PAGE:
The human eye can sense light from approximately \(\lambda = 400 nm\) to \(\lambda = 650 nm\). Using the expressions above, we can calculate in different units the energy range over which the human eye can respond. An individual red photon with \(\lambda = 650 nm\) has energy

\[E_{red} = 3.056 \cdot 10^{-19} J = 1.908 eV = 1.538 \cdot 10^4 cm^{-1}\]

in the different units. Similarly, an individual blue photon with \(\lambda = 400 nm\) has energy

\[E_{blue} = 4.966 \cdot 10^{-19} J = 3.100 eV = 2.500 \cdot 10^4 cm^{-1}.\]

We can calculate the energy of individual photons of electromagnetic radiation at radio frequencies, at microwave frequencies, or in other frequency ranges too. For example, the radio station WEAX broadcasts with a frequency \(f = 88 \text{MHz}\). This corresponds to a wavelength of \(\lambda = 3.407 m\). An individual photon at this frequency has energy

\[E = 5.831 \cdot 10^{-26} J = 3.640 \cdot 10^{-7} eV.\]

As another example, wi-fi operates at frequencies near \(f = 2.4 \text{GHz}\) which corresponds to the wavelength \(\lambda = 0.125 m\). Each photon at this frequency has energy

\[E = 1.590 \cdot 10^{-24} J = 9.927 \cdot 10^{-6} eV.\]

Ultraviolet light has a wavelength slightly shorter than blue light. A photon of ultraviolet light with wavelength \(\lambda = 350 nm\), which corresponds to frequency \(f = 8.57 \cdot 10^{14} \text{Hz}\), has energy

\[E = 5.676 \cdot 10^{-19} J = 3.543 eV.\]

X-rays operate at wavelengths near \(\lambda = 10^{-10} m\). An x-ray photon with wavelength \(\lambda = 10^{-10} m\) has energy

\[E = 1.986 \cdot 10^{-15} J = 1.240 \cdot 10^{4} eV.\]

Why do we talk about radio waves but not radio particles while we treat light as both wave-like and particle-like? A person is around 1.5 to 2 m tall. The wavelength of the radio station broadcast in the example above was \(\lambda_{RF} \approx 3.4 m\) while the wavelength of blue light was \(\lambda_{blue \; light} \approx 400 nm\). Both radio frequency and optical signals are electromagnetic radiation. Both are well described by Maxwell's equations. Both have wave-like and particle-like properties. Humans typically talk about the wave-like nature of radio waves because they are on a scale we can measure with a meter stick. However, with the correct tools, we can observe both the wave-like and particle-like behavior of light.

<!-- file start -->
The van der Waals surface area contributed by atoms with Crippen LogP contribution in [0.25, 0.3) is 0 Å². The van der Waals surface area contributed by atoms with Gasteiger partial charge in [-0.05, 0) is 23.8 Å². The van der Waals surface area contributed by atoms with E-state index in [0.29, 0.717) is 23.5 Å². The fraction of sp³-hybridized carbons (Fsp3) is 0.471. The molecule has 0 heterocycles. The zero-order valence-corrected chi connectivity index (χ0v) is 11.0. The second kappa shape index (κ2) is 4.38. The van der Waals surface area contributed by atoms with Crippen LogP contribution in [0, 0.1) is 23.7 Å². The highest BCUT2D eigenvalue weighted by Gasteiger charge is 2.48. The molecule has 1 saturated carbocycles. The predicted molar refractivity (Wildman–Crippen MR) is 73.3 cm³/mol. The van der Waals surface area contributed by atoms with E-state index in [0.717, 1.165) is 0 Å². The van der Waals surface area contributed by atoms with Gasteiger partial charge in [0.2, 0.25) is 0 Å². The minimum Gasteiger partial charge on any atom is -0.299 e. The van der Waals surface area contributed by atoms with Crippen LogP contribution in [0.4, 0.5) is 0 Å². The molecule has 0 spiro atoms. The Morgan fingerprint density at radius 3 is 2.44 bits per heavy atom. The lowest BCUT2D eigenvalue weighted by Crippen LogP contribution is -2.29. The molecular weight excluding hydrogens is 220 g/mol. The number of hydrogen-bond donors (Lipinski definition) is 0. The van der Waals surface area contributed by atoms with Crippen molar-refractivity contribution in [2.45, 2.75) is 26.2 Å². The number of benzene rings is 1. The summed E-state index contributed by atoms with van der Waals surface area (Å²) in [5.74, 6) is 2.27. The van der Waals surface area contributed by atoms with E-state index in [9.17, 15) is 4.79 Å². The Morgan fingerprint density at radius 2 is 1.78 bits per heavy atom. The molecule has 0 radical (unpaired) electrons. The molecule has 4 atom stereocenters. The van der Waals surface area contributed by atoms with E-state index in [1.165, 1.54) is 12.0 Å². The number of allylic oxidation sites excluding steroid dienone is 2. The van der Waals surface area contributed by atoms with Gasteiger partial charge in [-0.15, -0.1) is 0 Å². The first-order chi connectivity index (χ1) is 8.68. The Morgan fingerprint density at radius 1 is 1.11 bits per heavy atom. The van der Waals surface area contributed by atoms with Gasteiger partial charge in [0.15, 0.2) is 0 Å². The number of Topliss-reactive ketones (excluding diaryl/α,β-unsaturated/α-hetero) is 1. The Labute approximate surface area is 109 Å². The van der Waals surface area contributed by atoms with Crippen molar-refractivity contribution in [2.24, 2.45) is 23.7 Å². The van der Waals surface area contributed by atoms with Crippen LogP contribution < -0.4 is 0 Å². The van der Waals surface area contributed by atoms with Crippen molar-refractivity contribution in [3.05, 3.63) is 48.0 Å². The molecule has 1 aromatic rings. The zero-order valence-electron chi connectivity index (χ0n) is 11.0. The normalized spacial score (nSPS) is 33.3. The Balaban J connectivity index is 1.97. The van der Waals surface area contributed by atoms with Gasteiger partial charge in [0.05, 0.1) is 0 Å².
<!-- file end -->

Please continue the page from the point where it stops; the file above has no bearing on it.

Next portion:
Why is UV light more dangerous than visible light? Why are x-rays so dangerous? Each photon of x-ray radiation has around a thousand times more energy than a photon of green light. This type of radiation is called ionizing radiation because each photon has enough energy to rip an electron from skin or muscles. UV radiation also has enough energy per photon to rip an electron off while red light and blue light do not have enough energy. Photons of radio frequency and microwave electromagnetic radiation contain nowhere near enough energy per photon to do this damage. These types of radiation can still pose a safety hazard if enough photons land on your skin. Microwave ovens are used to cook food. However, they do not pose the hazards of ionizing radiation.